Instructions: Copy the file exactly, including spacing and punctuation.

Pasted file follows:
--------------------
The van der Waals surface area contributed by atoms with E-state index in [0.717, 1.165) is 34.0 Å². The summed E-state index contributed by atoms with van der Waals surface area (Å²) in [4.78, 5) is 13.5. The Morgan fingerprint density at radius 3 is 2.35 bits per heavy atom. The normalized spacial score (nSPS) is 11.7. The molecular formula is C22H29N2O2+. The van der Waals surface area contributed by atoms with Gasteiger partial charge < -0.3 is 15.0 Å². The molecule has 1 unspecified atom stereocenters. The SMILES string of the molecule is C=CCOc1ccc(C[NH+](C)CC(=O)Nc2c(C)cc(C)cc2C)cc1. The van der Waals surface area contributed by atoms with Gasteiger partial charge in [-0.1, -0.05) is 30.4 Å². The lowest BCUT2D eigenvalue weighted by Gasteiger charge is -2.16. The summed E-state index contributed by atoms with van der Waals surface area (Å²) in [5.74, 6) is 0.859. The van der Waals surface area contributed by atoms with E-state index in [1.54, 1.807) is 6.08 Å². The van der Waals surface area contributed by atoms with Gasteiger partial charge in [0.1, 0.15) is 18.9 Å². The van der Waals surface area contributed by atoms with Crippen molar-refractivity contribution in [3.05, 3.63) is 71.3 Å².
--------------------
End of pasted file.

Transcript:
The van der Waals surface area contributed by atoms with E-state index in [0.717, 1.165) is 34.0 Å². The summed E-state index contributed by atoms with van der Waals surface area (Å²) in [4.78, 5) is 13.5. The Morgan fingerprint density at radius 3 is 2.35 bits per heavy atom. The normalized spacial score (nSPS) is 11.7. The molecular formula is C22H29N2O2+. The van der Waals surface area contributed by atoms with Gasteiger partial charge < -0.3 is 15.0 Å². The molecule has 1 unspecified atom stereocenters. The SMILES string of the molecule is C=CCOc1ccc(C[NH+](C)CC(=O)Nc2c(C)cc(C)cc2C)cc1. The van der Waals surface area contributed by atoms with Gasteiger partial charge in [-0.1, -0.05) is 30.4 Å². The lowest BCUT2D eigenvalue weighted by Gasteiger charge is -2.16. The summed E-state index contributed by atoms with van der Waals surface area (Å²) in [5.74, 6) is 0.859. The van der Waals surface area contributed by atoms with E-state index in [1.54, 1.807) is 6.08 Å². The van der Waals surface area contributed by atoms with Gasteiger partial charge in [0.1, 0.15) is 18.9 Å². The van der Waals surface area contributed by atoms with Crippen molar-refractivity contribution in [3.05, 3.63) is 71.3 Å².